.THE PHOENIX can by merely adding more girls to the bottom of the list as fast as they ~etire. at the t?P路 The other kind of extension is, of course, also necessary, but care must be exercised m arrangmg for such growth. The Thanksgiving Convention did much to safe-guard this kind of ext~n颅 sion by deciding not to enter any institution that does not require fourteen entrance umts, which is the same as saying a four year high school course. Such institutions as this would the.refore rank with the best colleges in the land, and this requirement, if adhered to strictly, will place Alpha Sigma Alpha abreast of the best collegiate sororities in the country. In considering the claims of a petitioning group, then, the first requirement to be demanded is that the school shall be of A rank. The second point to be considered is the type of girl, and the Extension Committee intends to exercise great care, when in receipt of petitions, that this imperative requirement is also met. By January I6, it was possible to announce the acceptance by Miss Ida A. Jewett, a member of the Kirksville faculty, of supervision of the cabinet work on education. Five state secretaryships were also announced as filled: Georgia-Sourie Glover; Missouri-Marion Gardner; Ohio- Helen Lincoln; Pennsylvania- Ruth K. Ritchey; Virginia- Charlie R. Jones. Sourie Glover, a member of Sigma Phi Epsilon Chapter, it will be remembered, had established the Shorter Chapter while a faculty member of that institution. Charlie Jones was also no newcomer to national work, having been formerly a National Historian. Both Helen Lincoln and Ruth Ritchey had been present at 1914 Convention. The present day chapter officer who wonders "who on earth began this busmess of monthly letters to National" would read in the January 24, 1914, issue of THE PHOENIX that "there shall be a report of chapter activities sent in to the Central Office on the first day of every month. The Chapter President shall assign this duty to either the Historian or the Secretary, as may seem best, but the President is the one who will be held responsible for its prompt appearance. This report should cover not only the chapter activities, but should also touch upon any interesting things that may have happened in school." National Councilors burdened with the carbon copy problem of keeping all councilors well informed on sorority business may read that a Round Robin carried all the interesting original letters from Mrs. Martin to Ruth Duffey in Ohio, then to Elva Doyle in Missouri, then to North Carolina to Dorothy Batten, and finally back to Boston. It may also be read that in the December, 1914, issue of Banta's Greek Exchange a history o( Alpha Sigma Alpha had appeared as part of the Sorority Study Series edited by Mrs. Martin who was then the Exchange's sorority editor. Announcement of appointment of Frances Jones Hoge as West Virginia State Secretary and Hattie Kelly to the cabinet portfolio of Social Life was made in February. Both were members of Alpha. Regarding Miss Kelly's work, we read, "One of her plans is to make a study of the kind of social life that our chapters, undergraduate and graduate, now have and how this may be improved. Another plan is to have a scrapbook into which shall go all the souvenirs that you will send her of your good times. She wants to make a collection of these, so she can pass around the best ideas to chapters that want suggestions for social affairs or rushing stunts. One of the best plans, however, is for STATE MEETS. She is planning to have a BIG ASA MEET in every state that has any ASAs in it." Tentative plans called for "plenty to eat, rousing songs, and stirring speeches." 路 A week later, the acceptance by Elizabeth Schaeffer, Alpha Alpha, of the position of Secretary of Hygiene was reported. On the same page of THE PHOENIX, is found her initial contribution, an article dn the sins of the undergraduate during her mid-year examination "cramming." The achievements and genealogy of King Asa, jingled so many years by initiate and alumna, apparently first saw the light of Alpha Sigma Alpha on February 16, 19I5, a most appropriate date, no doubt, for the National President had already called attention to the magic of the sum of the year's digits as being auspicious for the sorority. The song prefaced the long story of the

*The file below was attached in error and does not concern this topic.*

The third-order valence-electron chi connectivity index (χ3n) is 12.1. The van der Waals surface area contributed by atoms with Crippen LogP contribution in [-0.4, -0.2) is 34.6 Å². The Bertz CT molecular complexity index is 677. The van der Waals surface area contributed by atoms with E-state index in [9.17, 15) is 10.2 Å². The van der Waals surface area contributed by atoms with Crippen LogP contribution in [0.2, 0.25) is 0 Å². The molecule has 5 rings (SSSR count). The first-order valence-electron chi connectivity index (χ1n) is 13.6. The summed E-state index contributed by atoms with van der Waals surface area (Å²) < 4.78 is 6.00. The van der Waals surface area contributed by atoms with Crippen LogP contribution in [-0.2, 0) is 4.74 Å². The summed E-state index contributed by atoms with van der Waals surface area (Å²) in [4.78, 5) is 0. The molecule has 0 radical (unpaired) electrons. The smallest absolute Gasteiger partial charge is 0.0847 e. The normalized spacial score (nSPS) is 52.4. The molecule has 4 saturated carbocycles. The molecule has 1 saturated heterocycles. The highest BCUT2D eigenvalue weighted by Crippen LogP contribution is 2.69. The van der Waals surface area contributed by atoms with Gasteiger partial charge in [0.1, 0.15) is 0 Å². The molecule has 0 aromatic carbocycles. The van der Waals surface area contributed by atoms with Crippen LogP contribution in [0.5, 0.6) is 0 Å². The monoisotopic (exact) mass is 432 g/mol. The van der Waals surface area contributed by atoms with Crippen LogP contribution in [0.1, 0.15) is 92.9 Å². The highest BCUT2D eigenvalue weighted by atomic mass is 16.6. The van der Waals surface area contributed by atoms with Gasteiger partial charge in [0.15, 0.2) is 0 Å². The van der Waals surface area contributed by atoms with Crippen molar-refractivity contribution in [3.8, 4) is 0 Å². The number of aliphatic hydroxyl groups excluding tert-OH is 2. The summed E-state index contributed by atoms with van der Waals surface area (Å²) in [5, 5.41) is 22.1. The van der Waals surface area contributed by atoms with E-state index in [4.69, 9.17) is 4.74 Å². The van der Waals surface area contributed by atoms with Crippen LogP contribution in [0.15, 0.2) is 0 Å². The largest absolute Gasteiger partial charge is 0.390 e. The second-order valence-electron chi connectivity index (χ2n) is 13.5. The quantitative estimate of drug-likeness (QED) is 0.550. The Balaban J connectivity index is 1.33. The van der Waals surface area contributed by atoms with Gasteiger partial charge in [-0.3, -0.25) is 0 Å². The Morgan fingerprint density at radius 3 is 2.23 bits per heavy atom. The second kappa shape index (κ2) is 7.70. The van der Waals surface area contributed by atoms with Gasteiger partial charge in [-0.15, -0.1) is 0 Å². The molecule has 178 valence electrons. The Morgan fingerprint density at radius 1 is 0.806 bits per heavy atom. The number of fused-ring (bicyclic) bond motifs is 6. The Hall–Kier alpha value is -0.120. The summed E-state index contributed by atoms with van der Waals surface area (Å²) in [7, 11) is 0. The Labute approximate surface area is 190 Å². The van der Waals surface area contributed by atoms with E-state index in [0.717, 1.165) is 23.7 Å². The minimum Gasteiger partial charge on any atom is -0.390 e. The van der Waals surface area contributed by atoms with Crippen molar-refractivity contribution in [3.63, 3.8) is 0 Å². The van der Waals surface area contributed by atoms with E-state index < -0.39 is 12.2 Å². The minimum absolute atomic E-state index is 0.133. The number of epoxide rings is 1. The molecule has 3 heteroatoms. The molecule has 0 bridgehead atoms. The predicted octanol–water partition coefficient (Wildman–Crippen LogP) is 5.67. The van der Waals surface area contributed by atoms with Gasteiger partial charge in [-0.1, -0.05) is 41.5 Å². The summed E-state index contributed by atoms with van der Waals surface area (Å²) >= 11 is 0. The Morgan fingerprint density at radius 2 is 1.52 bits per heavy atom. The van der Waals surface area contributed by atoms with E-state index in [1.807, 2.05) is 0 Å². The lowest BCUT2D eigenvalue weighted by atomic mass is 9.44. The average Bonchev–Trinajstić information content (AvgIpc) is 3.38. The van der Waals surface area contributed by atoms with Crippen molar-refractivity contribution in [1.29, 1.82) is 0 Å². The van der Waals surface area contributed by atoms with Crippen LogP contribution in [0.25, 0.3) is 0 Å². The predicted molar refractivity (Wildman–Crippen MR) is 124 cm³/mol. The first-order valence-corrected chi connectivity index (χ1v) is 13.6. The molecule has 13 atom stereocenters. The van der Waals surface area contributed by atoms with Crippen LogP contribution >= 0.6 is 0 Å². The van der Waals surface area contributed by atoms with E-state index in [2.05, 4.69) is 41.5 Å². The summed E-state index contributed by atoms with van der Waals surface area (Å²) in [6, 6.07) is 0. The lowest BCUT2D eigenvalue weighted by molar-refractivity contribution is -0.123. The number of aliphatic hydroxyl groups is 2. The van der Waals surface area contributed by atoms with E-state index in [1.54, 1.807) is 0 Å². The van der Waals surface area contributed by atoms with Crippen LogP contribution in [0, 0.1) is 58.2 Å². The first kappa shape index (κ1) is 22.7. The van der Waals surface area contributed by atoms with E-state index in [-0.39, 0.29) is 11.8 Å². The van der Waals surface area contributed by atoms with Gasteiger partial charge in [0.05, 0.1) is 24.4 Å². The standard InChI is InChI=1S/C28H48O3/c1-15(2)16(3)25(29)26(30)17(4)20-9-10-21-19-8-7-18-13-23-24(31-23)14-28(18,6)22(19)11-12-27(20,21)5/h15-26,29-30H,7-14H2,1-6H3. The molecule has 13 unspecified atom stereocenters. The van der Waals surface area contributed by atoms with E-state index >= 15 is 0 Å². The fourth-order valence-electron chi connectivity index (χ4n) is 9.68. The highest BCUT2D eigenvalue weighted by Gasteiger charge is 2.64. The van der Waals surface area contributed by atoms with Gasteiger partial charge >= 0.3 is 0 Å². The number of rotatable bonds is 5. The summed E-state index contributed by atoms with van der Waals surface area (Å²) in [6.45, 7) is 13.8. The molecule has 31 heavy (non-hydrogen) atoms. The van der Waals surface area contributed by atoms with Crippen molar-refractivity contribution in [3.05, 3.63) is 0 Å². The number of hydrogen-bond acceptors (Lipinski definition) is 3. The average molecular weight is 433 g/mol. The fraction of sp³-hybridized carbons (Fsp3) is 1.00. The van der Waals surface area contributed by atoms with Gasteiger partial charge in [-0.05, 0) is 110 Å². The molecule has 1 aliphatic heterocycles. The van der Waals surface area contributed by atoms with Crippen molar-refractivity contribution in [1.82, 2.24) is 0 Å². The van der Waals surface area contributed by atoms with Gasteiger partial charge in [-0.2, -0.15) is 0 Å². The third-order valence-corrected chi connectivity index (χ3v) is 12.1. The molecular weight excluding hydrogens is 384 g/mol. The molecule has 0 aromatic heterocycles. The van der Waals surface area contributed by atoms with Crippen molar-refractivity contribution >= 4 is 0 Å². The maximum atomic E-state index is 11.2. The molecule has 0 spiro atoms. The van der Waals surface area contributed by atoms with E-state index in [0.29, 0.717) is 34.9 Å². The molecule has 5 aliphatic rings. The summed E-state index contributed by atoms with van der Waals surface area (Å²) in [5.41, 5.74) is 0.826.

ancient ruler, th~t story so famous in the old red Symbolism. In fact, the length of the story caused its continuance, in the following week's issue, ironically enough, issue number sixteen. The Phoenix recognition pin in fourteen carat gold made its bow. in print late in March. Like the official badge, it was to be ordered only through the National Secretary and .bear a number and the owner's name on the back. The pin was one-half inch long and three-eights inch across the wing-spread. It was made in dull finish. 1914-15 was an experimental year. The acts of the Miami Convention must be tried, hard work had to be done, and each venture must be undertak,en in the spirit of faith. The infant PHOENIX was the central medium by which the various parts of Alpha Sigma Alpha were linked together. As a journalistic venture, the present day Alpha Sigma Alpha would claim nothing for it. It ,consisted entirely of instructions and discussions of sorority rulings· and policies, chapter news letters, and excerpts from articles on morals and Greek organizations. It reminds one greatly of the family mail pouch sent periodically to the far-away children by a strong-minded mother whose experience and age are assumed to give her authority of opinion and action. Only infrequently does the National President, mentioned as the "Central Office," fade · into the background. Alpha Sigma, at that period needed a personality with Greek experience and technique, who could pull together her various components, weak in diversity of interests, youth, and discouragements. No one, -after reading those one hundred twelve pages of exhortations, explanations, and letters, could doubt that the sorority received such in good measure. However, not even a keen-witted woman of Greek experience in Boston was responsible for the two hundred ten PHoENIX subscriptions by the end of the year. Only local girls, not a central office, could be responsible for such phenomena as ninety-seven alumna: initiated from the ranks of Kappa Theta Psi in Kirksville. The school year 1915-16 opened auspiciously with THE PHoENIX in a new dress (due to the purchase of a mimeograph to replace the Rotospeed) and the announcement of the organization of the Association of Pedagogical Sororities. "During June, 1915, considerable correspondence passed between the President of Alpha Sigma Alpha and National Officers in Sigma Sigma Sigma, relative to the formation of an · Association that should endeavor to secure uniformity of standards in pedagogical sororities in matters of common interest. Both governing boards had been endeavoring individually to make their respective sororities count as an educative force wherever there were chapters, and, when the idea of an Association was suggested, both were quick to see the possibilities in such an organization. "As Sigma Sigma Sigma was holding its National Convention in Cincinnati, July 6-9, and as Alpha Sigma Alpha had a National Officer living relatively near, it seemed wise to call a Conference at Hotel Gibson, Headquarters of Sigma Sigma Sigma. Accordingly, Miss Ruth Duffey, National Treasurer of Alpha Sigma Alpha, and Miss Helen Boggess, a graduate member of the Miami Chapter of Alpha Sigma Alpha, met the Council of Sigma Sigma Sigma for preliminary discussion on July 10. As there were some slight differences of opinion on several points, there was no definite organization formed, both sides feeling that the whole matter could well be left in abeyance for a while, ·so as to allow both sororiti~s full opportunity for careful deliberation. "It is customary, when a Panhellenic is formed, to have the oldest sorority present assume the Chairmanship, while the next in point of age serves as Secretary. The Chairmanship should then have gone to Sigma Sigma Sigma and .the Secretaryship to Alpha Sigma Alpha. The former, however, every graciously insisted that the National President of Alpha Sigma Alpha, Mrs. Ida Shaw Martin, author of The Sorority Hand book and Sorority Editor of The Greek Exchange, should be honored with the Chairmanship. Mrs. Martin was loath to accept an office contrary to precedent, but was at length prevailed upon at a final conference between the two sororities on September 4·